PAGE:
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Old 02-27-2017, 07:41 AM
WhyNot WhyNot is offline
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Join Date: Jul 2004
Location: Sweet Home Chicago
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Quote:
Originally Posted by Sage Rat View Post
The only other factor I can think of is how often a person spends their time drunk during their teen years. That is going to be strongly correlated to dying an early death. People who are more "social animals" or natural drunks are being selected against, perhaps.
Seeing as alcohol reduces sexual inhibitions, and we're making abortion more and more inaccessible, I'd argue that natural drunks are being selected for.
Quote:
Originally Posted by Francis Vaughan View Post
Perhaps the bottom line is this:

The title to the thread asked "Are there certain problems with our bodies that evolution will solve? "

The answer is yes. Evolution will select against some things that are a problem at that time or select some trait that is advantageous at that time. (Solve is perhaps a poor word however.)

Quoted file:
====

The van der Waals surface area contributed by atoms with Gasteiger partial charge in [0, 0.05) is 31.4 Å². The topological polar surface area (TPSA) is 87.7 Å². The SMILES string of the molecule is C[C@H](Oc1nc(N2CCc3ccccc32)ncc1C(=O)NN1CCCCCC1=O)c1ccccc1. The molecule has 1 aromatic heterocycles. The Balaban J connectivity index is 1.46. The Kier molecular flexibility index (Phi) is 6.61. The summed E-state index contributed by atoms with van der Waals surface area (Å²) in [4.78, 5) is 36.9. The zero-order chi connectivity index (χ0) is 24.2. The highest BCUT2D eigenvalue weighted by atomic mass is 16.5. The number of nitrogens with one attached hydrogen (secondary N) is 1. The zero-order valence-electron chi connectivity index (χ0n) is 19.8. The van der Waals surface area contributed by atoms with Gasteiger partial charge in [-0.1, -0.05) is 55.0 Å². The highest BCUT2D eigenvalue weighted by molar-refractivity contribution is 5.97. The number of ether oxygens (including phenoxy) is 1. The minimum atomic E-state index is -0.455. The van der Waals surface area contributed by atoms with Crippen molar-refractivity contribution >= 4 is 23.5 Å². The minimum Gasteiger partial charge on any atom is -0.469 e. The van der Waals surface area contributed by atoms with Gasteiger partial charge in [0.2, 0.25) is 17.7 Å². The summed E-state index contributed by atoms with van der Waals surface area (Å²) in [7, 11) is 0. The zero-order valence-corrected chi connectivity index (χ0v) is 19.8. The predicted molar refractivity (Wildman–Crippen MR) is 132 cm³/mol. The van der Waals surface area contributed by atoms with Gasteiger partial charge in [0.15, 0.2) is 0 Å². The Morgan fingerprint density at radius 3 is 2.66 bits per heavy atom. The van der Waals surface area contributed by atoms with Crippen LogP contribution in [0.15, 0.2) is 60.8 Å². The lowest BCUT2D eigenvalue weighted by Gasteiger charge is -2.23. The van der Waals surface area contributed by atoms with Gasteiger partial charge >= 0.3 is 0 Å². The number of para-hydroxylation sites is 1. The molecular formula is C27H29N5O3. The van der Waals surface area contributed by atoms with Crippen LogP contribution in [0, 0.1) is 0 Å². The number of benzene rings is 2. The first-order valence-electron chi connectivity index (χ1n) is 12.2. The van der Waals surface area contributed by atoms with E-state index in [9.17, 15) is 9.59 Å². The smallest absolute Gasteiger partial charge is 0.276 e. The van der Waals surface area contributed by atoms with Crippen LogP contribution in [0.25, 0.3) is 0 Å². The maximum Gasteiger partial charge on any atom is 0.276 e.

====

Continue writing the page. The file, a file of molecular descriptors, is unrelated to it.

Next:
Do we know what they are?

No. Not a clue. What mutations might exist in the future is unknown, and how they relate to the conditions at that time is also unknown. Pressures on features of the existing diversity of humans is also impossible to predict in the future.
What mutations may occur is an unknown, and so is the human response to them. Our pattern is to intervene and stop people from dying of mutations that we can fix or compensate for, allowing them to survive to reproductive age, and treat the infertile so that they can reproduce, as well as caring for the babies of those who die, even if they're not in our personal genetic line. So it's quite possible that human evolution will take us not in what we perceive to be a more positive direction, but a sicker, weaker one.

Evolution doesn't "care" about fit and healthy in a medical sense. A sick person in a high technology environment that allows them to reproduce is just as "fit", in an evolutionary sense, as a healthier one.